Man, does JVM love threads. Therefore Core i7-975 EE was faster than Xeon 5680 with HT disabled -- only a bit, but faster nevertheless. However, that wasn't the normal mode of operation, and with HT enabled Xeon X5680 became the leader again. This is yet another group of tests where its results exceed 200 points, i.e. where this CPU outpeforms our reference Intel Core 2 Quad Q9300 by more than two times.
Once again Xeon X5680 catched up with the top extreme CPU, even with HT disabled. Once again it scored over 200 points in the normal mode. This was bound to happen. Having seen no improvements implemented by codec developers, we resorted to straightforward optimization and launched multiple encodings simultaneously. This can keep any number of cores occupied.
We feared that the single-threaded ProCoder would spoil the picture, but, fortunately, this didn't happen. And all other codecs were well optimized for multithreading.
Intel claims that the new CPUs are very good for gaming, but we just can't disagree more. We never expected anything else. If you buy a $1000 CPU, make sure you have at least a $1000 graphics card as well, the more expensive the better. Save on a graphics card and that's what you'll get. See the diagram. Mind you, GeForce GTX 275 isn't the worst graphics card out there. But, obviously, it's not enough. We have already examined this issue (review to be published soon, stay tuned), so we know that you may only benefit from such a CPU, if you have at least a Radeon HD 5970 or two. The LGA1366 platform seems perfect for this, but we suspect that even in this case a Core i7-960, or even a slower CPU, will be enough. In other words, you don't really need a new extreme processor for games. Besides, if you only have one single-GPU graphics card, all that available CPU power will be completely unused.
So, what can we say. The transition to the 32nm process technology let Intel painlessly increase the number of cores. The updated Xeon 5600 series is either better or at least not worse than the Xeon 5500. Even if you consider the "reduced" models with only four cores. The performance of dual-socket machines has been elevated to a new level, which is great. What's even better, the transition to new dice can solve another problem, i.e. reduce power consumption. See for yourself, L5530 (2.4 GHz, 60W TDP) has used to be the most power-efficient model. Now the same platform can host a couple of L5640 CPUs that have lower clock rates (2.26 GHz), but give you 12 actual cores and 24 threads. In other words, Gulftown-based processors look very nice in their primary field of use.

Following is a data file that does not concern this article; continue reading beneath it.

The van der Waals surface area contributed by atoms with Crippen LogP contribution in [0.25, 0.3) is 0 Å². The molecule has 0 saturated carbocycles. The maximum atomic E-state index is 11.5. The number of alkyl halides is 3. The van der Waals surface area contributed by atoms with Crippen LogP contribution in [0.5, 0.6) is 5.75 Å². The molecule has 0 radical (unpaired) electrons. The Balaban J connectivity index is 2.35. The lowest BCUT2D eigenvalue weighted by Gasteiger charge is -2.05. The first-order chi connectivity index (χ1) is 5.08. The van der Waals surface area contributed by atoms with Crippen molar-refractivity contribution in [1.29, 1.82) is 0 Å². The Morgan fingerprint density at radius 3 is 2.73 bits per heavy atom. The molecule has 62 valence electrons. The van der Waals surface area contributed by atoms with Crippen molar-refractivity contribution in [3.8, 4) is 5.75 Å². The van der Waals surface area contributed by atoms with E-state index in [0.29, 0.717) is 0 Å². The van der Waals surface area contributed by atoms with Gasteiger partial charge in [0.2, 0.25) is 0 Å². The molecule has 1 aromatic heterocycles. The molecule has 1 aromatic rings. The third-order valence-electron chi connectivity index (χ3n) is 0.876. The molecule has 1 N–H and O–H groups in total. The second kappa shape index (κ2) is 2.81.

It's much harder to opine on the "reduced" models for single-socket machines -- Xeon W3680 and Core i7-980X Extreme Edition. Well, the former is simply a fine model for single-CPU workstations that easily outperforms the previous Xeon W3580. Of course, given you use software that has been nicely optimized for multicore configurations (which is normal for this market segment). Moreover, the rollout of such CPUs will allow saving on dual-CPU workstations in certain cases. For example, X5680-based machine completed our x264 encoding test in 3:58 (obviously, W3680 will provide the same result), while two Xeon X5570 CPUs finished the job in 3:52. 3Ds Max rendering results were 23.2 and 23.74 points, respectively. Yes, the dual-CPU machine was a bit faster, but don't forget that W3680 costs about a thousand bucks and can work in a relatively inexpensive motherboard inside a regular desktop enclosure. While two X5570 cost about three thousands, require an expensive dual-socket motherboard, at least two memory kits and, most likely, a special enclosure with a very special PSU. Not to mention that W3680 will consume 130W, while dual X5570 may consume up to 190W. Of course, you can simply buy faster X5670s instead of X5570s -- for the same money -- but for many people a single-socket machine performing like yesterday's dual-socket one will be quite enough.
And it's even harder to opine on Core i7-980X. While extreme, this CPU is aimed at regular desktop PCs, a field of use where badly optimized software is a common thing. For example, Intel is promoting the fantastic gaming capabilities of Core i7-980X, but the new version of S.T.A.L.K.E.R., while more beautiful, only supports two CPU cores. If only this game was an exception... As a result, users are still arguing if there's any sense in buying quadcore processors or if two or three cores are still enough. It's just not about hexacore solutions yet. Though, obviously, those can be useful in certain cases. Which are still rare and definitely not mainstream.
On the other hand, the rollout of Core i7-980X Extreme Edition is a beneficial indicative event. It puts a stop to the irritating policy of making extreme CPUs by speeding up regular products and throwing in unlocked multipliers. The novelty looks especially good on the background of the last-year transition from Core i7-965 EE to Core i7-975 EE, when buyers were only granted another 133 MHz of clock rate. That and the new stepping. So what? The same was made to the much cheaper Core i7-950 and Core i7-920 as well. So, clearly, replacing Core i7-975 EE with Core i7-980X is a much bigger step forward. Does it have much sense? You're the one to answer this question. At least now it's possible to bring it up at all.
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